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Datablog | Who reported seeing dzveli bitchebi engaged in the elections?

Municipal elections in Georgia. Photo: Mariam Nikuradze/OC Media.

Opposition parties and some observers reported the engagement of dzveli bitchi, a term roughly equivalent to wise guys or hoods in English, in election-related activities prior to the October 2021 local elections. Data from an ISFED and CRRC Georgia survey suggests that a substantial share of the public also reported seeing the same.

While the survey on the pre-electoral environment saw a large share reporting seeing dzveli bitchebi near election precincts in the year prior to the elections, reported sightings varied significantly based on which political party people support. Even so, some Georgian Dream supporters still reported seeing dzveli bitchebi around election precincts.

One in nine (11%) of Georgia’s adult population reported seeing a dzveli bitchi near a voting precinct in the past year, 83% reported they had not, and 6% either did not know or refused to answer. 

The public was also asked if they thought the participation of dzveli bitchebi in elections was acceptable. Most of the public thought their participation was completely unacceptable (48%) or unacceptable (39%). Only 4% of the public viewed this as acceptable. A further 8% reported they did not know whether it was acceptable or not and 1% refused to answer the question. 

Those that had seen a dzveli bichi around the polling station felt more strongly that this was unacceptable.

Regression analysis suggests that a number of variables predict whether or not someone reported seeing dzveli bitchebi around the election precinct. 

Wealthier households were more likely to report seeing so than people in poorer households.


People in Tbilisi were more likely to report seeing dzveli bitchebi around the election precinct than people in other urban areas, controlling for other factors.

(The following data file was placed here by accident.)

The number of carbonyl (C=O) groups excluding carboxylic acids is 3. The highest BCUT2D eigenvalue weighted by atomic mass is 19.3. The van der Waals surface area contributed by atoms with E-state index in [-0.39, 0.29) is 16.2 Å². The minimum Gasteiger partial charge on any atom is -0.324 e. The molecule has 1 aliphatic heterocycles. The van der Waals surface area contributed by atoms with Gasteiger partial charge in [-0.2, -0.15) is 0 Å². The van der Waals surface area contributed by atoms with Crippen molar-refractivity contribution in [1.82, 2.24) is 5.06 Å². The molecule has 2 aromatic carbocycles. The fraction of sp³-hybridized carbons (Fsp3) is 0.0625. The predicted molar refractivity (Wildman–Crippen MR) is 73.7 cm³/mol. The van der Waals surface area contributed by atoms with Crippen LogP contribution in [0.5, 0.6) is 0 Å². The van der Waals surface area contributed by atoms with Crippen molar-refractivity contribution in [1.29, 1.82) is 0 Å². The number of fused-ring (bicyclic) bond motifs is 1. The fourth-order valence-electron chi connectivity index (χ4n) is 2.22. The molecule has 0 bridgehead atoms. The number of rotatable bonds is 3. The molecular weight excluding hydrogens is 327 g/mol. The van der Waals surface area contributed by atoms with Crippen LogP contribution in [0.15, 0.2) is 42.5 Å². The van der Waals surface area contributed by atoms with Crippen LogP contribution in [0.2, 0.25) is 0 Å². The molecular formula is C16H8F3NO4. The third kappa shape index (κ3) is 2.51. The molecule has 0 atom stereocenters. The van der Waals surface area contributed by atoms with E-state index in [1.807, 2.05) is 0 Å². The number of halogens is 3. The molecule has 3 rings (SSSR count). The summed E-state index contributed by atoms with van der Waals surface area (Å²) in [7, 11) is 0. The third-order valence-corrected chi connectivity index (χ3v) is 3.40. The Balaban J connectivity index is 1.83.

By far the strongest predictor of whether or not someone reported that they saw dzveli bitchebi near the voting precinct was the party someone supports. Controlling for other factors, a Georgian Dream supporter had a 3% chance of reporting so while an opposition supporter had a 23% chance of reporting the same, a 20 percentage point gap.

The large partisan gap on this issue may suggest that opposition supporters were reporting they saw dzveli bitchebi around election precincts in order to discredit Georgian Dream, knowing that the survey would eventually be public. This could be the case. But, the fact that some Georgian Dream supporters reported the same thing suggests that there were at least some dzveli bitchebi around election precincts in the pre-electoral period.

Dzveli bitchebi tend to be an urban phenomenon. In this regard, one might suggest that the people in rural areas are reporting what they saw on television. This again may be the case. 

A model comparing people who do and do not watch TV in different settlements suggests that people outside Tbilisi that do not watch TV were less likely to claim they saw dzveli bitchebi around polling stations. However, the rates of reporting seeing dzveli bitchebi in Tbilisi are not significantly different for those that do and do not watch TV.

While one in nine in Georgia reported seeing dzveli bitchebi around the electoral precinct prior to the elections this year, the vast majority did not approve of their engagement in elections. 

The data indicates that whether or not all of these reports are true, some of them likely are, given that even Georgian Dream supporters occasionally reported seeing dzveli bitchebi around the election precincts and that the reporting rates are consistent in Tbilisi, where dzveli bitchebi would most likely be, whether or not someone was reporting what they saw on TV on the survey.

Note: The above analysis is based on a logistic regression. The independent variables include gender, age group (18-34, 35-54, 55+), settlement type, education level, an index of durable goods (proxying wealth), ethnicity (ethnic minority or ethnic Georgian), employment status (not working, working in the private sector, working in the public sector) and partisanship. 

This article was a joint production of CRRC Georgia and OC Media. The views presented in this article do not represent the views of the ISFED, CRRC Georgia, or any related entity. 

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